The automatic weapons fire was even more intense now, but Sgt. WILLIAMS and Cpl. ALTAZAN courageously stood by their guns, exposing themselves clearly in the face of the heavy fire and continued to deliver accurate suppressive fire.  Cpl. ALTAZAN, observing that the downed crew were still making little progress getting aboard our aircraft, and realizing that our aircraft could not stay in the zone much longer without the risk of sustaining enough battle damage to render it unflyable, departed the aircraft and ran across the open area to the downed crew, openly and willingly exposing himself to the intense enemy fire to help get the downed aircrew to safety.  With his somwhat forceful encouragment and assistance the five crewmen from the downed aircraft made their way to the ramp and aboard my aircraft.  During this time my gunners were putting out such a volume of covering fire that they might have been mistaken for a whole weapons platoon, and they continued to do so as we lifted safely out of the zone with everyone aboard.

During this fast-moving few minutes when the pilot was being distracted so frequently, Lt. HOPPER, my co-pilot demonstrated professional competence and courage far beyond his experience level.  He monitored the cockpit thoroughly and through his actions prevented the pilot from making any mistakes under pressure that could have placed the aircraft and mission in jeopardy.  He assisted in spotting the sources of enemy fire and at the same time monitored the radios to keep the UH-1E gunship informed of the situation, leaving the pilot free to coordinate the crew activity.  His  calm and courage contributed substantially to the success of the mission.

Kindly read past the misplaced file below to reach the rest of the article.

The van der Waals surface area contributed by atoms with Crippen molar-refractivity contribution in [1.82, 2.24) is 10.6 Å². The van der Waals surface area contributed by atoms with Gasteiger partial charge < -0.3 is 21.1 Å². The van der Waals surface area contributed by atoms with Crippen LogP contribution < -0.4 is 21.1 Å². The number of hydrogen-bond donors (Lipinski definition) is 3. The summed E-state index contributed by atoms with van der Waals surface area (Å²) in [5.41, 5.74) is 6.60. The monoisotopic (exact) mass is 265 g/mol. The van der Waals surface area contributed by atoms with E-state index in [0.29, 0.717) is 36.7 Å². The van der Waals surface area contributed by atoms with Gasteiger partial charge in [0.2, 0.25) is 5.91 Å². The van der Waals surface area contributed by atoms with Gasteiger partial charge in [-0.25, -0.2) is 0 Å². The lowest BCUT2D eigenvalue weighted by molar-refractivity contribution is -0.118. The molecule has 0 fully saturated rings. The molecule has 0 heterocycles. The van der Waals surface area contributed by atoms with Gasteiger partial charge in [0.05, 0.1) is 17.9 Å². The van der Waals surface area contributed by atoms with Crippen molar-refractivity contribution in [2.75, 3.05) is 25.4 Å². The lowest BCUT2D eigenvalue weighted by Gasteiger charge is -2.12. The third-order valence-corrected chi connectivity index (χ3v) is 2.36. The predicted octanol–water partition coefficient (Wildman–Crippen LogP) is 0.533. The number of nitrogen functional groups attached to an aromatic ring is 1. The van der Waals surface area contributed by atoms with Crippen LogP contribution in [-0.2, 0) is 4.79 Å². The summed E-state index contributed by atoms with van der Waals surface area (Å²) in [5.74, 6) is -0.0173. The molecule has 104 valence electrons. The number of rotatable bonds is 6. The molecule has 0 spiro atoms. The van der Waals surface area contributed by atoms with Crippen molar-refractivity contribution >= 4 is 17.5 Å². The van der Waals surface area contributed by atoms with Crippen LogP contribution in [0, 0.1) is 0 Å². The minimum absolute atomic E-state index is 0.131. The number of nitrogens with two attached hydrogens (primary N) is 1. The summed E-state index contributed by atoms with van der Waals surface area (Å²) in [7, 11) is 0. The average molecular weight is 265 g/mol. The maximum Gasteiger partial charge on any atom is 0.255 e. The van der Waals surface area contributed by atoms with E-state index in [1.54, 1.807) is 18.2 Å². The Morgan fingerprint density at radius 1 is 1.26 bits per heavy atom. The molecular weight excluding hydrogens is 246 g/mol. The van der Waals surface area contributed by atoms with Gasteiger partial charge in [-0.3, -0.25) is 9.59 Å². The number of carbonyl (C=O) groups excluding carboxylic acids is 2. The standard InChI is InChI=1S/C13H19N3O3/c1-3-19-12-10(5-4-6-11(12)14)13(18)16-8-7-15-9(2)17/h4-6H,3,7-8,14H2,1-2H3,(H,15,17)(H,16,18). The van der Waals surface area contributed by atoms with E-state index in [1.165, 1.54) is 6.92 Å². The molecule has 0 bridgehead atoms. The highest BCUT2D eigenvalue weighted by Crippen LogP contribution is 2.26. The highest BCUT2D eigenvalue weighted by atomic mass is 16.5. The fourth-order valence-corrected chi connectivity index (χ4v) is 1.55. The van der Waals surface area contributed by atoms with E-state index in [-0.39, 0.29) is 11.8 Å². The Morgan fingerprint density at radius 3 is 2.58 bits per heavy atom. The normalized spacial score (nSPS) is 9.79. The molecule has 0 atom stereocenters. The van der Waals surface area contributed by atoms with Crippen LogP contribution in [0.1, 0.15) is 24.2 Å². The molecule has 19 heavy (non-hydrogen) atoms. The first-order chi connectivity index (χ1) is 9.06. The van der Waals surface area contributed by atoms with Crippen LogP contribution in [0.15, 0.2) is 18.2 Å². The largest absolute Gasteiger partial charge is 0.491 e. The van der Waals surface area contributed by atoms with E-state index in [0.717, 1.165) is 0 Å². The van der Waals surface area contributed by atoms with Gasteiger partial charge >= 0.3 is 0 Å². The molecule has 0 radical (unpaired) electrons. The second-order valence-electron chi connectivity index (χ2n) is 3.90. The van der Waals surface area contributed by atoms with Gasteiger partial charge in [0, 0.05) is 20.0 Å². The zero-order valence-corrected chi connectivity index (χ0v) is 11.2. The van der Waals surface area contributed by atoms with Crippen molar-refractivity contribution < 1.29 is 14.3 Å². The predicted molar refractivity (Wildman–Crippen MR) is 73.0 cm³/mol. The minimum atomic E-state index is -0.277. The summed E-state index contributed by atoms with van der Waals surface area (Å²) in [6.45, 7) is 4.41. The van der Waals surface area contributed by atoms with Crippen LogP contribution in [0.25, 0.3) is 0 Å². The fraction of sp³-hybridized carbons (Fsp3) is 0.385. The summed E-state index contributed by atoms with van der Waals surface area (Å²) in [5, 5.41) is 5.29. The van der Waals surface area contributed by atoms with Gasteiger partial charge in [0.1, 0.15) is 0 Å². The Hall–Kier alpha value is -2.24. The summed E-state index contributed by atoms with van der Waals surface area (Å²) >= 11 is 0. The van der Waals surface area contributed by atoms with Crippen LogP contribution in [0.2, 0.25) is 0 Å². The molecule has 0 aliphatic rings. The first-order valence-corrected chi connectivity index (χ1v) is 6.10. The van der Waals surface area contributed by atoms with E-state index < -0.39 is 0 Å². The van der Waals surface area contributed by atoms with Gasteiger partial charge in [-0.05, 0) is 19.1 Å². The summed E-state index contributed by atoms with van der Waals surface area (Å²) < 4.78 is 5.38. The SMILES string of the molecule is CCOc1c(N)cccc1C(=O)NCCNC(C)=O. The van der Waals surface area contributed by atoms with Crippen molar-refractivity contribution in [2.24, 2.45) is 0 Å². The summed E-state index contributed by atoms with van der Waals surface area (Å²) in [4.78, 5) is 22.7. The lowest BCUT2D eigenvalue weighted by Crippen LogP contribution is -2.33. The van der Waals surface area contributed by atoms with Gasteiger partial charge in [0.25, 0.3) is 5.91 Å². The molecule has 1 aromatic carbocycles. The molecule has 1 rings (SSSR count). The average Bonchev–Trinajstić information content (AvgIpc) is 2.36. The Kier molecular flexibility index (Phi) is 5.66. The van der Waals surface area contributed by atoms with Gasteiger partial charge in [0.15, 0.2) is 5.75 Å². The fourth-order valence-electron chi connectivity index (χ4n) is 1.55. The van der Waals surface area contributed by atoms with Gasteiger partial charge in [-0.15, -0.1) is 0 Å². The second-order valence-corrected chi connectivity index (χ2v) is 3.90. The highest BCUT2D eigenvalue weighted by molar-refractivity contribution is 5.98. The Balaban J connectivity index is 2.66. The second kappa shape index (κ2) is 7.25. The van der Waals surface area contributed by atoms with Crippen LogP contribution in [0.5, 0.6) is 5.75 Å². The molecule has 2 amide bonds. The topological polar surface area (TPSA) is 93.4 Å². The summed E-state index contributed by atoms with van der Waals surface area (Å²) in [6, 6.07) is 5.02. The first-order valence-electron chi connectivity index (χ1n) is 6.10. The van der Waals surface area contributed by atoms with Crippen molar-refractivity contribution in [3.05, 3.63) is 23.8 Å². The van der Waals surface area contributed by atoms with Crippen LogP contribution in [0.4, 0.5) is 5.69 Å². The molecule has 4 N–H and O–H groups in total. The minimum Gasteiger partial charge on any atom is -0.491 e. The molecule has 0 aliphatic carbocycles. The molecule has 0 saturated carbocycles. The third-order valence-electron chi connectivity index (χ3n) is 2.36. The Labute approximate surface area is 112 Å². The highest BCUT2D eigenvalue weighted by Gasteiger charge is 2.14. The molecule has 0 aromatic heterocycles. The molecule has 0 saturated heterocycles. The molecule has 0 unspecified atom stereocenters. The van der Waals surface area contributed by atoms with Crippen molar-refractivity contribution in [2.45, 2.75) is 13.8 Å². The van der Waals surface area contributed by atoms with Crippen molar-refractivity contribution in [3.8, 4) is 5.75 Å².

In the process of completing the rescue Cpl. IGL and two of the downed crewmen were wounded by gunfire and schrapnel and the aircraft received extensive battle damage from the forward cabin area to the aft rotor system.  Over 1000 rounds were expended by my gunners in addition to that fired by the downed crew.  The cool determination, professional proficiency and courageous actions of my crewmembers were directly responsible for the successful rescue of 2 pilots and 3 aircrewmen.  Except for their courage, sound judgment and dedication in the face of heavy hostile fire the rescue could not have been successful.  Their actions in the face of such odds were in the highest traditions of the Naval  Service and should be rewarded with appropriate personal decorations.

                                                                                     s/s   John A. CHANCEY

Crew of YK-4

Maj. John A. Chancey Pilot
1stLt. William O. Hopper Copilot
Sgt. Kenneth A. Altazan Crew Chief
Cpl. Lawrence A. Igl Gunner
Sgt. William M. Williams Gunner

Major John A. Chancey's Distinguished Flying Cross for this mission.